The situation in Vrindavan is worse, as motorists from Delhi, Noida and Agra headed for Mathura or Vrindavan these days are facing all kinds of problems. Luxury buses are stranded for hours or are made to hold up by corrupt policemen.

District authorities keep experimenting with traffic plans, though the problem remains, said Mathura residents Ashok Agarwal and Pavan Kumar.

-(IANS)

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10 Indian Sites That Got UNESCO World Heritage Tag

Maharashtra now has a total of five sites – more than any other state in India

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10 Indian sites that got UNESCO World Heritage tag
10 Indian sites that got UNESCO World Heritage tag. IANS

— By Sonali Pimputkar 

Mumbai’s rich bunch of Victorian and Art Deco buildings in the Fort and Marine Drive precinct on Saturday, June 30, got the UNESCO World Heritage tag, giving India its 37th site. The precinct was added to the global list at the 42nd session of the UNESCO World Heritage Committee in Manama, Bahrain. It covers an area of 66 hectares with Oval Maidan at the centre and includes a row of 19th-century Victorian buildings on one side while the 20th-century art deco structures on the other. There has been a universal praise for the team who represented Mumbai’s case to UNESCO. With this Mumbai gets its third UNESCO heritage tag – joining the Elephanta Caves and the Chhatrapati Shivaji Maharaj Terminus (headquarters of the Central Railway). Maharashtra now has a total of five sites – more than any other state in India – including the Ajanta and Ellora caves in Aurangabad. India is home to 37 World Heritage Sites approved by UNESCO which brings cultural and natural glory to the country. Here’s a look at 10 heritage sites of India that got the UNESCO world heritage tag before the Mumbai Art Deco buildings.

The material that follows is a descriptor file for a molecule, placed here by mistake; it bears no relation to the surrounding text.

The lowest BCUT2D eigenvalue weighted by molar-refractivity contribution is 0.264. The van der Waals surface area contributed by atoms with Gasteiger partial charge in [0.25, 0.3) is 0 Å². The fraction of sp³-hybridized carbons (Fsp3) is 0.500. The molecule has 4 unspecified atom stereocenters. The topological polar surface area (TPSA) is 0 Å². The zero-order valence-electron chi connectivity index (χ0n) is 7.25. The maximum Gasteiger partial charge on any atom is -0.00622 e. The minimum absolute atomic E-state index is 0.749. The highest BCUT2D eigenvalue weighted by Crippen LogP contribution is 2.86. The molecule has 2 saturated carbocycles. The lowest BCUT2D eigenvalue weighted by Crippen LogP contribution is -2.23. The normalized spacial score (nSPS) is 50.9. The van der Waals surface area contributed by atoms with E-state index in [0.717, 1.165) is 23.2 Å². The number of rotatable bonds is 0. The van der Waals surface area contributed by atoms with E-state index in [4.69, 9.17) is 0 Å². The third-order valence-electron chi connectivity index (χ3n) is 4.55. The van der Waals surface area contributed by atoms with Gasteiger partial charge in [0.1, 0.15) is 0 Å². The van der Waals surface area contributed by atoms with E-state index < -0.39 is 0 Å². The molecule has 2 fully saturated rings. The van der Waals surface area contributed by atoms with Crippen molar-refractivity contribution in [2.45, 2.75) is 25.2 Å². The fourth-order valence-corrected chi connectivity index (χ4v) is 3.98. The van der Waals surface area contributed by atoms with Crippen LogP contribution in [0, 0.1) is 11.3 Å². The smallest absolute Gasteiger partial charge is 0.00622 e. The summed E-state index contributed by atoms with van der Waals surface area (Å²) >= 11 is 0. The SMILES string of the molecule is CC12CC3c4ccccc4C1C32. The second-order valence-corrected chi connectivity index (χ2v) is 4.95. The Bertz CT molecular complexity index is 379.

• Capitol Complex of buildings, ChandigarhChandigarh Capital Complex is a government compound designed by the architect Le Corbusier and is spread over an area of around 100 acres. It comprises of three buildings, three monuments and a lake, including the Palace of Assembly, Secretariat, the signature Open Hand Monument, Geometric Hill, Tower of Shadows and Punjab and Haryana High Court building. The site got the UNESCO World Heritage tag in 2016.
  • Rock Shelters at Bhimbetka, Madhya Pradesh

    Located 45 km South of Bhopal at the Southern edge of the Vindhya hills, the area is covered with thick vegetation, natural shelters and rich flora and fauna. The shelters were discovered in 1957 and were added to heritage list in 2003. The name ‘Bhimbetka’ has been associated with ‘Bhima’, the hero-diety of Mahabharata and the name literally means ‘sitting place of Bhima’. The place is a magnificent repository of rock paintings within natural rock shelters. These paintings depict man’s experimentation with creativity and belong to different prehistoric periods, including Late Paleolithic Period i.e. Old Stone Age that consists of large representations of rhinoceroses and bears. Paintings from Mesolithic i.e. Middle Stone Age consists of animals and human activities, Chalcolithic i.e. early Bronze Age consists of agriculture, early historic and medieval consists of religious motifs and tree gods.

    Bhimbetka
    Bhimbetka. IANS
  • Rani ki Vav, Gujarat

    Located on the banks of Saraswati river, Rani ki Vav (Queen’s step well) was built in 11th century AD in memory of King Bhimdev I. Stepwells are a distinctive form of water storage systems that have been in existence since the 3rd millennium BC. Rani ki Vav is designed into seven levels of stairs with more than 500 principle sculptures and over thousand mythological and religious works. The site has also been felicitated with the ‘Cleanest Iconic Place’ title by the Indian Sanitation Conference (INDOSAN) in October 2016.